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Judge temporarily blocks Kentucky's new abortion ban


The Supreme Court has not yet issued a decision in a highly anticipated abortion case that could upend decades of abortion rights. But already, abortion has been unavailable in Kentucky for more than a week. As NPR's Sarah McCammon reports from Louisville, reproductive rights groups are asking the courts for relief from a new abortion law while bracing for even more restrictions.

SARAH MCCAMMON, BYLINE: At Planned Parenthood in Louisville, the recovery room was silent for more than a week.

TAMARRA WIEDER: So this is where patients would come after their procedure. Generally, all of the beds would be full on a procedure day.

MCCAMMON: Tamarra Wieder is the Kentucky state director for Planned Parenthood. Her health center is one of only two places in Kentucky that offers abortions. It stopped doing the procedure after Republican lawmakers voted last Wednesday to override Democratic Governor Andy Beshear's veto of the new abortion law, which contains a host of new restrictions.

WIEDER: There is nobody in here, and it has been empty since last week.

MCCAMMON: The law known as HB 3 includes a ban on abortion after 15 weeks modeled after the Mississippi law that's currently before the Supreme Court. In anticipation of that decision, lawmakers in states including Arizona and Florida have pushed through similar bills this year. But without the Supreme Court even weighing in, the Kentucky law managed to shut down all abortion services for days, not with an outright ban but through layers of new regulations. Those include rules for abortion pills and providers, requirements for collecting patient information and regulations around the handling of fetal remains.

The law took effect immediately under an emergency provision, but clinics objected, saying the state hadn't had time to create the paperwork they'd need in order to follow the law. Heather Gatnarek is an attorney with the American Civil Liberties Union of Kentucky, which represents the EMW Women's Surgical Center, also in Louisville.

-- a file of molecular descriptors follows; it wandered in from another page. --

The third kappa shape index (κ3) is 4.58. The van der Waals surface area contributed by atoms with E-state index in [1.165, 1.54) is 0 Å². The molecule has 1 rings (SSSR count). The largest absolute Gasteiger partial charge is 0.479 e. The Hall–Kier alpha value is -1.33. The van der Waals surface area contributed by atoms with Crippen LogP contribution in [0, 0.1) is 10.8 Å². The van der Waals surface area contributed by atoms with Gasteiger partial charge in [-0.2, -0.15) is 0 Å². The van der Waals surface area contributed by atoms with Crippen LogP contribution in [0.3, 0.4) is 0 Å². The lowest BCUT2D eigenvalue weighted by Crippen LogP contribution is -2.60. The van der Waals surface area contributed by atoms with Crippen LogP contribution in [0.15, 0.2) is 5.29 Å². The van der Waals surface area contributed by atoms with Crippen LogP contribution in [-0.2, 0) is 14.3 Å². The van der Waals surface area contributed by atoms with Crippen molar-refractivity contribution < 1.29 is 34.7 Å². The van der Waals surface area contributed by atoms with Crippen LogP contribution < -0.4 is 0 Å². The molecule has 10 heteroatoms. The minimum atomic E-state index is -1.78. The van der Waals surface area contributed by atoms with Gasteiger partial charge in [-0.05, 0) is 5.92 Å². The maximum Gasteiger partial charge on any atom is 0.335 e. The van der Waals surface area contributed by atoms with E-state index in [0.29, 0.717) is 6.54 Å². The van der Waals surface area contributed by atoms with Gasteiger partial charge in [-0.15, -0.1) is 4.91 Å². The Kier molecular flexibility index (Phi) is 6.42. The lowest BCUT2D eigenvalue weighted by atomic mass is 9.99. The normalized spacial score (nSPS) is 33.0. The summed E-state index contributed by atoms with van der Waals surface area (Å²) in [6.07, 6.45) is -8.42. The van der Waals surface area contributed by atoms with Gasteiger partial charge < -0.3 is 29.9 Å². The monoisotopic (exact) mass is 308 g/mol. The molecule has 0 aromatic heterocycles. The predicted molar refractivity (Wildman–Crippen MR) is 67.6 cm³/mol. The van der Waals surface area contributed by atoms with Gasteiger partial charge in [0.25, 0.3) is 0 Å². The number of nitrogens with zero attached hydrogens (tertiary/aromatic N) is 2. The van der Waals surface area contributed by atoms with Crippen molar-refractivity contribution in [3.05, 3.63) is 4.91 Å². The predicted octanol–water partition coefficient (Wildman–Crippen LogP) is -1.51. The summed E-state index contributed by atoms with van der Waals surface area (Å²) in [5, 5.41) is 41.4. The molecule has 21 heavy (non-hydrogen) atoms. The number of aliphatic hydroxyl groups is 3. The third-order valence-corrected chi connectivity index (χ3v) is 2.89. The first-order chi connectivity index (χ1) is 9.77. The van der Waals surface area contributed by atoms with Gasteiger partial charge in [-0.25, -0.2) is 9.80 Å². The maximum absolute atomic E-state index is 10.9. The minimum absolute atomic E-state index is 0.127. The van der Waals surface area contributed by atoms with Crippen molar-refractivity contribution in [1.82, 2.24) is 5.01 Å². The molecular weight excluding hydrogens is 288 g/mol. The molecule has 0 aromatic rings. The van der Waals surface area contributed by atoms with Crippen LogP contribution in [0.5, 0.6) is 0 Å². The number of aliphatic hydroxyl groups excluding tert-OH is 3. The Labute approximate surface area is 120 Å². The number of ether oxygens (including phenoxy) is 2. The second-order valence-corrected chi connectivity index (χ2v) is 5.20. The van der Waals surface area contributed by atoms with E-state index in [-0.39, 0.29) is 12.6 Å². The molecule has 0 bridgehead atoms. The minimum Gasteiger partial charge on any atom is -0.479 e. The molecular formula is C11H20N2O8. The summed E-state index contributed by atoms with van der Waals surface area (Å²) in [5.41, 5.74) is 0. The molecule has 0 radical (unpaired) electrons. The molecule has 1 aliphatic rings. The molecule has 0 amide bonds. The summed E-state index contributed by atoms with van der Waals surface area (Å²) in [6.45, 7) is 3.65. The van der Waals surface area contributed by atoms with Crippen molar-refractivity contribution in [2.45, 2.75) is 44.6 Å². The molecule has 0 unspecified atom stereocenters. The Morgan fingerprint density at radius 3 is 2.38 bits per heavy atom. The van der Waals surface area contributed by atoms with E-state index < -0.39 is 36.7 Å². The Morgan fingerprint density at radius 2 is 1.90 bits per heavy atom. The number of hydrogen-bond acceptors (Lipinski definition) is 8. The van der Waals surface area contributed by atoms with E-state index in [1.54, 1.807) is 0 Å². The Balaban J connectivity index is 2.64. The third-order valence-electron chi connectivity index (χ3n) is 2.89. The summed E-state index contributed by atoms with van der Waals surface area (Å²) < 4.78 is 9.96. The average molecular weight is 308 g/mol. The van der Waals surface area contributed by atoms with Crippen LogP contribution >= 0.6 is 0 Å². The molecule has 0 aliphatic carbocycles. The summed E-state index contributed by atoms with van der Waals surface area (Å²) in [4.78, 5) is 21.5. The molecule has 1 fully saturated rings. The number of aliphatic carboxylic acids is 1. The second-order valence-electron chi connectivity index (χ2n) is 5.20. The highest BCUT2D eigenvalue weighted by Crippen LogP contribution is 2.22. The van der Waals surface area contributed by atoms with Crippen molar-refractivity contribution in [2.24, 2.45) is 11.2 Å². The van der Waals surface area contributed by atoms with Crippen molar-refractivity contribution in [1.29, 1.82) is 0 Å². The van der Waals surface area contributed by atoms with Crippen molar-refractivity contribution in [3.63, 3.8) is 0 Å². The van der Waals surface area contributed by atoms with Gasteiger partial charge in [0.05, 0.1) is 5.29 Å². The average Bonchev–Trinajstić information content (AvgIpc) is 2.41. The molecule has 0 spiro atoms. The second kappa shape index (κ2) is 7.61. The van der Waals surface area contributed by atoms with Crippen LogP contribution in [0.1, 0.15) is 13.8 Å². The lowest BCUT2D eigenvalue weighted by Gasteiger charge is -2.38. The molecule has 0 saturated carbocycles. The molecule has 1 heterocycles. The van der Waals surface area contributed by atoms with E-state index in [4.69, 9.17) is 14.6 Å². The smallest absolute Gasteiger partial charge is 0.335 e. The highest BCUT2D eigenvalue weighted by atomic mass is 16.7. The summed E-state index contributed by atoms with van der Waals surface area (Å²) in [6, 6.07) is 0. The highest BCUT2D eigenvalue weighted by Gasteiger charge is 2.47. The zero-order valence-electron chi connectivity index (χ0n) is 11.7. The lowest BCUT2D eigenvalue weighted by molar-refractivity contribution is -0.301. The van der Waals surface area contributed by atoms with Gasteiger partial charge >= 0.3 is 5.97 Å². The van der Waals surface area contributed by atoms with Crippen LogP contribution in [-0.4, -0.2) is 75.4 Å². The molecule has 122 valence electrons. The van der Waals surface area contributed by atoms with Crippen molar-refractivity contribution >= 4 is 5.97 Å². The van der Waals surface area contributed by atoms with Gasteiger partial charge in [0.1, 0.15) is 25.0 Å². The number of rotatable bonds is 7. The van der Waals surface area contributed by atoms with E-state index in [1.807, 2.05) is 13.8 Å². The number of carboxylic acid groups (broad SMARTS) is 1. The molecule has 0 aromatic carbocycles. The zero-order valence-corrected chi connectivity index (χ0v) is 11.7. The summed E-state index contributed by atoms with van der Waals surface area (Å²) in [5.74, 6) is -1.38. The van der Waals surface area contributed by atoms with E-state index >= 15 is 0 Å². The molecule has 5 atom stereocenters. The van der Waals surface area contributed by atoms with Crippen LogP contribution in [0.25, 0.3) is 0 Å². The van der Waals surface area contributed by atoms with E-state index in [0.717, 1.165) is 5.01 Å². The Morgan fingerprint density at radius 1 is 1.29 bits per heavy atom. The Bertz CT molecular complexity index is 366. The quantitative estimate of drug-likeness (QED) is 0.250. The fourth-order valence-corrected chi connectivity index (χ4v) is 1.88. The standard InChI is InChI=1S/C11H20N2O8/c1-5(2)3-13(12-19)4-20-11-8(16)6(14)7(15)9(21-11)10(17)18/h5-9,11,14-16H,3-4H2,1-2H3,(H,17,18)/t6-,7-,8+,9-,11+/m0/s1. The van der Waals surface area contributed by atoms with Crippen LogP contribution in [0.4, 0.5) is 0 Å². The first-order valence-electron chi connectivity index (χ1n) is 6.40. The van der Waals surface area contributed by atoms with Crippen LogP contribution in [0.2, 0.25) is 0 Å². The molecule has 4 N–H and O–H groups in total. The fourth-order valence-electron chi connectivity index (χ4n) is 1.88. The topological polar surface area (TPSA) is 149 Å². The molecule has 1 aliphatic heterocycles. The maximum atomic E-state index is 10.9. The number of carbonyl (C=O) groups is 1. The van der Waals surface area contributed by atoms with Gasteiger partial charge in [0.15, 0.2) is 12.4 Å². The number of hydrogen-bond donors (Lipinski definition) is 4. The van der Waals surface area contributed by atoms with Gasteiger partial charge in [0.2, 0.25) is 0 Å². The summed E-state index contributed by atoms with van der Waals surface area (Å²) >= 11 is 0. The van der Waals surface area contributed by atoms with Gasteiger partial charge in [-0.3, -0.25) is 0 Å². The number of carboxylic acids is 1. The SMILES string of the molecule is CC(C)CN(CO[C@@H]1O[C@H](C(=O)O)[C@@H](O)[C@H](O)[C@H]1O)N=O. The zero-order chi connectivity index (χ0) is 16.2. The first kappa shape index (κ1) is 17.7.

HEATHER GATNAREK: At this point, it's impossible for the clinic to comply or to take steps for compliance because we need things from the state of Kentucky that they haven't created yet.

MCCAMMON: This afternoon, a federal judge agreed and issued an order temporarily blocking the law after both Planned Parenthood and the ACLU filed lawsuits challenging it. Republican State Representative Nancy Tate sponsored the bill.

NANCY TATE: You know, people accuse me of trying to stop abortions, and personally, they're absolutely right. I would dearly love to stop abortions in the commonwealth of Kentucky as well as everywhere else.

MCCAMMON: Tate says she hopes the Supreme Court will pave the way for more states to ban the procedure outright. But until then, she argues, the law will make patients safer. Reproductive rights groups say abortion is already heavily regulated and that the law would only make the procedure inaccessible. The past week has been almost a trial run of what's likely ahead for many states with Republican-dominated legislatures if the Supreme Court allows them to ban most or all abortions. Erin Smith is executive director of the Kentucky Health Justice Network, which spent more than $100,000 last year helping low-income people pay for abortions and for travel.

ERIN SMITH: So we are going to have to just restructure. We're going to have to think long game. We're going to have to make plans. Like, hey; maybe we should charter a bus. Maybe it takes that.

MCCAMMON: At Planned Parenthood, officials say abortions will resume right away. But Tamarra Wieder says she knows the clinic could be back in the same situation again soon, especially if the Supreme Court rules in favor of Mississippi as many observers expect.

WIEDER: We know it's a temporary reprieve, and it's heartbreaking to see how this is going to play out, to begin to feel the dominoes cascade. It's not going to last long. It's not going to last long.

MCCAMMON: Governor Andy Beshear has called the law an unfunded mandate but says Kentucky health officials will comply if the courts ultimately uphold it either now or in a few months, when the Supreme Court is expected to issue a decision that could allow states across the country to implement more abortion restrictions. Sarah McCammon, NPR News, Louisville.

(SOUNDBITE OF FRAMEWORKS' "A NEW SUN") Transcript provided by NPR, Copyright NPR.

Sarah McCammon
Sarah McCammon is a National Correspondent covering the Mid-Atlantic and Southeast for NPR. Her work focuses on political, social and cultural divides in America, including abortion and reproductive rights, and the intersections of politics and religion. She's also a frequent guest host for NPR news magazines, podcasts and special coverage.